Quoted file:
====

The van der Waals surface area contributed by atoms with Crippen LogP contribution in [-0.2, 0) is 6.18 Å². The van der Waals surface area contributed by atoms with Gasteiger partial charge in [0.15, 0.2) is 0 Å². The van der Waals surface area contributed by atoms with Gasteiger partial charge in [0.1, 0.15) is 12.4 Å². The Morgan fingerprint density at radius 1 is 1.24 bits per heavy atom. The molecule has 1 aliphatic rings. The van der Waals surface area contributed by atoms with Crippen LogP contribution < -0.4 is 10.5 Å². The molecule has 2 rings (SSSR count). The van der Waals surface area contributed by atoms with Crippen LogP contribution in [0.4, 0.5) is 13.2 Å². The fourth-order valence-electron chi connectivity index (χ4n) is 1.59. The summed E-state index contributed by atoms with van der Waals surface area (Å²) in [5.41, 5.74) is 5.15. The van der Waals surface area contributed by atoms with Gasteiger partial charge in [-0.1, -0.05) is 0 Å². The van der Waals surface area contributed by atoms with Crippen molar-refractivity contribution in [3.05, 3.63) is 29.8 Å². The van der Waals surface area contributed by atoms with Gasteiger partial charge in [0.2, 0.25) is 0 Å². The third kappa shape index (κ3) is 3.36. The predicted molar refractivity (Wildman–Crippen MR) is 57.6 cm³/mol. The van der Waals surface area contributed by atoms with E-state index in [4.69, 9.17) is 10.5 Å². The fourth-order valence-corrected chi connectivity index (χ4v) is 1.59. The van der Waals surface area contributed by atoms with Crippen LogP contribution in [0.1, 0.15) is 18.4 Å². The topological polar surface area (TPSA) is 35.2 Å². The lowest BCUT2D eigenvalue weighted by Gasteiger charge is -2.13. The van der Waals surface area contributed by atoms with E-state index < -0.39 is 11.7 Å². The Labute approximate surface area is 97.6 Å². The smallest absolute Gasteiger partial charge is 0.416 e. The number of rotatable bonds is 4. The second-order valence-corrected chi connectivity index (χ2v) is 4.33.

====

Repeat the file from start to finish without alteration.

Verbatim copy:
The van der Waals surface area contributed by atoms with Crippen LogP contribution in [-0.2, 0) is 6.18 Å². The van der Waals surface area contributed by atoms with Gasteiger partial charge in [0.15, 0.2) is 0 Å². The van der Waals surface area contributed by atoms with Gasteiger partial charge in [0.1, 0.15) is 12.4 Å². The Morgan fingerprint density at radius 1 is 1.24 bits per heavy atom. The molecule has 1 aliphatic rings. The van der Waals surface area contributed by atoms with Crippen LogP contribution < -0.4 is 10.5 Å². The molecule has 2 rings (SSSR count). The van der Waals surface area contributed by atoms with Crippen LogP contribution in [0.4, 0.5) is 13.2 Å². The fourth-order valence-electron chi connectivity index (χ4n) is 1.59. The summed E-state index contributed by atoms with van der Waals surface area (Å²) in [5.41, 5.74) is 5.15. The van der Waals surface area contributed by atoms with Gasteiger partial charge in [-0.1, -0.05) is 0 Å². The van der Waals surface area contributed by atoms with Crippen molar-refractivity contribution in [3.05, 3.63) is 29.8 Å². The van der Waals surface area contributed by atoms with Gasteiger partial charge in [0.2, 0.25) is 0 Å². The third kappa shape index (κ3) is 3.36. The predicted molar refractivity (Wildman–Crippen MR) is 57.6 cm³/mol. The van der Waals surface area contributed by atoms with E-state index in [4.69, 9.17) is 10.5 Å². The fourth-order valence-corrected chi connectivity index (χ4v) is 1.59. The van der Waals surface area contributed by atoms with Crippen LogP contribution in [0.1, 0.15) is 18.4 Å². The topological polar surface area (TPSA) is 35.2 Å². The lowest BCUT2D eigenvalue weighted by Gasteiger charge is -2.13. The van der Waals surface area contributed by atoms with E-state index < -0.39 is 11.7 Å². The Labute approximate surface area is 97.6 Å². The smallest absolute Gasteiger partial charge is 0.416 e. The number of rotatable bonds is 4. The second-order valence-corrected chi connectivity index (χ2v) is 4.33.